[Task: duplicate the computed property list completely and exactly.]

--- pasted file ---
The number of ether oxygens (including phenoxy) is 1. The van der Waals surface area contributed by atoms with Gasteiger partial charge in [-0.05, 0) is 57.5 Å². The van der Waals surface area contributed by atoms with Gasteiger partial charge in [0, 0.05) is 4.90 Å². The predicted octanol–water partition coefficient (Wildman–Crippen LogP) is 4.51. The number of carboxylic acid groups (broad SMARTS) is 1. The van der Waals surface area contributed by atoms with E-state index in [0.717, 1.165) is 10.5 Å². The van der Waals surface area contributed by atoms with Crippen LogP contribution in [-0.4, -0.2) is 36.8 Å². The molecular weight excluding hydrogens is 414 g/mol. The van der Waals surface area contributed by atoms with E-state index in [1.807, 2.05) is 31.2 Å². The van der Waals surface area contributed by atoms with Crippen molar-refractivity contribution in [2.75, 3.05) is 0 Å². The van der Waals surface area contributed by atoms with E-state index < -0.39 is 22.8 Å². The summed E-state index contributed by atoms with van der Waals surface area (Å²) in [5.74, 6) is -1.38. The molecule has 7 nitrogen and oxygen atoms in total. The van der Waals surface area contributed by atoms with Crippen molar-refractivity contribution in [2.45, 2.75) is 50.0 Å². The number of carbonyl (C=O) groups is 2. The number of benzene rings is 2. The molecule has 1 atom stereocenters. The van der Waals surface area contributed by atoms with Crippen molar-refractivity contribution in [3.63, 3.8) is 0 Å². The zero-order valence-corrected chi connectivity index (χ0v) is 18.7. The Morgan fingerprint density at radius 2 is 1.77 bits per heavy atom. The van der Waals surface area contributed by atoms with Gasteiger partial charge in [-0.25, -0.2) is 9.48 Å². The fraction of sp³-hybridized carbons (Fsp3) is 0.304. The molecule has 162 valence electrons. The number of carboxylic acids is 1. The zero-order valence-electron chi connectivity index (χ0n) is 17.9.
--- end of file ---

The number of ether oxygens (including phenoxy) is 1. The van der Waals surface area contributed by atoms with Gasteiger partial charge in [-0.05, 0) is 57.5 Å². The van der Waals surface area contributed by atoms with Gasteiger partial charge in [0, 0.05) is 4.90 Å². The predicted octanol–water partition coefficient (Wildman–Crippen LogP) is 4.51. The number of carboxylic acid groups (broad SMARTS) is 1. The van der Waals surface area contributed by atoms with E-state index in [0.717, 1.165) is 10.5 Å². The van der Waals surface area contributed by atoms with Crippen LogP contribution in [-0.4, -0.2) is 36.8 Å². The molecular weight excluding hydrogens is 414 g/mol. The van der Waals surface area contributed by atoms with E-state index in [1.807, 2.05) is 31.2 Å². The van der Waals surface area contributed by atoms with Crippen molar-refractivity contribution in [2.75, 3.05) is 0 Å². The van der Waals surface area contributed by atoms with E-state index < -0.39 is 22.8 Å². The summed E-state index contributed by atoms with van der Waals surface area (Å²) in [5.74, 6) is -1.38. The molecule has 7 nitrogen and oxygen atoms in total. The van der Waals surface area contributed by atoms with Crippen molar-refractivity contribution in [2.45, 2.75) is 50.0 Å². The number of carbonyl (C=O) groups is 2. The number of benzene rings is 2. The molecule has 1 atom stereocenters. The van der Waals surface area contributed by atoms with Crippen molar-refractivity contribution in [3.63, 3.8) is 0 Å². The zero-order valence-corrected chi connectivity index (χ0v) is 18.7. The Morgan fingerprint density at radius 2 is 1.77 bits per heavy atom. The van der Waals surface area contributed by atoms with Gasteiger partial charge in [-0.25, -0.2) is 9.48 Å². The fraction of sp³-hybridized carbons (Fsp3) is 0.304. The molecule has 162 valence electrons. The number of carboxylic acids is 1. The zero-order valence-electron chi connectivity index (χ0n) is 17.9.